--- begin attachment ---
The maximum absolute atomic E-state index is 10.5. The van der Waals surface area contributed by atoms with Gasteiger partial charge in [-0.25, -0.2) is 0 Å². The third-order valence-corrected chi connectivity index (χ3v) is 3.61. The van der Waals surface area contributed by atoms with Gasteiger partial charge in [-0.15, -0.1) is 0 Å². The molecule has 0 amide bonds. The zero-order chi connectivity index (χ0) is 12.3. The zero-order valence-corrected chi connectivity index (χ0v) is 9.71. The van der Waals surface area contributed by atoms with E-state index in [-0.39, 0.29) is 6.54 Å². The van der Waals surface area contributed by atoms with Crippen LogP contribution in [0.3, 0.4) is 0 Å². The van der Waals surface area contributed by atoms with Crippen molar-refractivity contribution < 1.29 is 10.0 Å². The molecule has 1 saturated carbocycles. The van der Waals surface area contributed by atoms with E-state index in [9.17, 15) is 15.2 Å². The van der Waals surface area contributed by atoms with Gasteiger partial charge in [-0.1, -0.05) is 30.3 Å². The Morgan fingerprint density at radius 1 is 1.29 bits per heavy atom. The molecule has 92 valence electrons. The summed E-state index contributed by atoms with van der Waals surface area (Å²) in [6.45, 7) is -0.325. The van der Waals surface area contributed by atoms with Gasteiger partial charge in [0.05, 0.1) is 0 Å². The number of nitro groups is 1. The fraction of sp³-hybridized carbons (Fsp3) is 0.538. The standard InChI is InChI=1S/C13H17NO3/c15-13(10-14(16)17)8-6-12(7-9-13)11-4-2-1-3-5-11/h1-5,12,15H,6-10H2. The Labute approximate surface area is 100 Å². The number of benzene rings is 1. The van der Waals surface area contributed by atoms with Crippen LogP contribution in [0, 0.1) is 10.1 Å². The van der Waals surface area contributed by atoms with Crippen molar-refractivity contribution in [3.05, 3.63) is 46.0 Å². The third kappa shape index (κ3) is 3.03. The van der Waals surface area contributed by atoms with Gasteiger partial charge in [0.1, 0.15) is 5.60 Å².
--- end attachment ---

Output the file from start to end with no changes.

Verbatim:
The maximum absolute atomic E-state index is 10.5. The van der Waals surface area contributed by atoms with Gasteiger partial charge in [-0.25, -0.2) is 0 Å². The third-order valence-corrected chi connectivity index (χ3v) is 3.61. The van der Waals surface area contributed by atoms with Gasteiger partial charge in [-0.15, -0.1) is 0 Å². The molecule has 0 amide bonds. The zero-order chi connectivity index (χ0) is 12.3. The zero-order valence-corrected chi connectivity index (χ0v) is 9.71. The van der Waals surface area contributed by atoms with E-state index in [-0.39, 0.29) is 6.54 Å². The van der Waals surface area contributed by atoms with Crippen LogP contribution in [0.3, 0.4) is 0 Å². The van der Waals surface area contributed by atoms with Crippen molar-refractivity contribution < 1.29 is 10.0 Å². The molecule has 1 saturated carbocycles. The van der Waals surface area contributed by atoms with E-state index in [9.17, 15) is 15.2 Å². The van der Waals surface area contributed by atoms with Gasteiger partial charge in [-0.1, -0.05) is 30.3 Å². The Morgan fingerprint density at radius 1 is 1.29 bits per heavy atom. The molecule has 92 valence electrons. The summed E-state index contributed by atoms with van der Waals surface area (Å²) in [6.45, 7) is -0.325. The van der Waals surface area contributed by atoms with Gasteiger partial charge in [0.05, 0.1) is 0 Å². The number of nitro groups is 1. The fraction of sp³-hybridized carbons (Fsp3) is 0.538. The standard InChI is InChI=1S/C13H17NO3/c15-13(10-14(16)17)8-6-12(7-9-13)11-4-2-1-3-5-11/h1-5,12,15H,6-10H2. The Labute approximate surface area is 100 Å². The number of benzene rings is 1. The van der Waals surface area contributed by atoms with Crippen LogP contribution in [0, 0.1) is 10.1 Å². The van der Waals surface area contributed by atoms with Crippen molar-refractivity contribution in [3.05, 3.63) is 46.0 Å². The third kappa shape index (κ3) is 3.03. The van der Waals surface area contributed by atoms with Gasteiger partial charge in [0.1, 0.15) is 5.60 Å².